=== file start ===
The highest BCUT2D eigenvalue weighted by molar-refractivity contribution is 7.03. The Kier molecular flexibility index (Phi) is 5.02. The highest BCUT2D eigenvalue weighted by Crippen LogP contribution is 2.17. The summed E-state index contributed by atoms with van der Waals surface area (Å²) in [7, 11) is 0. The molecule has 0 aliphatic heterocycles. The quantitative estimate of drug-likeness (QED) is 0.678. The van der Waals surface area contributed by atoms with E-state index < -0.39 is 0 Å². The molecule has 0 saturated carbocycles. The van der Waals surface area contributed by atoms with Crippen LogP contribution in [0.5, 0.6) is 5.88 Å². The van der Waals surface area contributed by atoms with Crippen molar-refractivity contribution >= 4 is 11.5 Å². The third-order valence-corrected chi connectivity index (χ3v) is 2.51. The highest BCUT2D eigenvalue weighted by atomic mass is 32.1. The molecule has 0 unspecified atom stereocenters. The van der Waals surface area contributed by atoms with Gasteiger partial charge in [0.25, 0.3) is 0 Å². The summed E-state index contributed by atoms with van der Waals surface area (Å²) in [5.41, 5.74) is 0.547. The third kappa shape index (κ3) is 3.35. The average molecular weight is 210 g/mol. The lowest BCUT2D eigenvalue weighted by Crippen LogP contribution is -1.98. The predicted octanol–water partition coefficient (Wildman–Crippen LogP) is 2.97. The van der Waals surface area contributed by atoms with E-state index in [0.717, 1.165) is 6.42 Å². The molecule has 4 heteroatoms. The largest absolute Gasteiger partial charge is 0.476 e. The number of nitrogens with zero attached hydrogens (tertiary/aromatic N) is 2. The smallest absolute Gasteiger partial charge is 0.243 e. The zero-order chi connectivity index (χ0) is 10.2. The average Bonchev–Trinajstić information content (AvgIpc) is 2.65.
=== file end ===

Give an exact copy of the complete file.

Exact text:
The highest BCUT2D eigenvalue weighted by molar-refractivity contribution is 7.03. The Kier molecular flexibility index (Phi) is 5.02. The highest BCUT2D eigenvalue weighted by Crippen LogP contribution is 2.17. The summed E-state index contributed by atoms with van der Waals surface area (Å²) in [7, 11) is 0. The molecule has 0 aliphatic heterocycles. The quantitative estimate of drug-likeness (QED) is 0.678. The van der Waals surface area contributed by atoms with E-state index < -0.39 is 0 Å². The molecule has 0 saturated carbocycles. The van der Waals surface area contributed by atoms with Crippen LogP contribution in [0.5, 0.6) is 5.88 Å². The van der Waals surface area contributed by atoms with Crippen molar-refractivity contribution >= 4 is 11.5 Å². The third-order valence-corrected chi connectivity index (χ3v) is 2.51. The highest BCUT2D eigenvalue weighted by atomic mass is 32.1. The molecule has 0 unspecified atom stereocenters. The van der Waals surface area contributed by atoms with Gasteiger partial charge in [0.25, 0.3) is 0 Å². The summed E-state index contributed by atoms with van der Waals surface area (Å²) in [5.41, 5.74) is 0.547. The third kappa shape index (κ3) is 3.35. The average molecular weight is 210 g/mol. The lowest BCUT2D eigenvalue weighted by Crippen LogP contribution is -1.98. The predicted octanol–water partition coefficient (Wildman–Crippen LogP) is 2.97. The van der Waals surface area contributed by atoms with E-state index in [0.717, 1.165) is 6.42 Å². The molecule has 4 heteroatoms. The largest absolute Gasteiger partial charge is 0.476 e. The number of nitrogens with zero attached hydrogens (tertiary/aromatic N) is 2. The smallest absolute Gasteiger partial charge is 0.243 e. The zero-order chi connectivity index (χ0) is 10.2. The average Bonchev–Trinajstić information content (AvgIpc) is 2.65.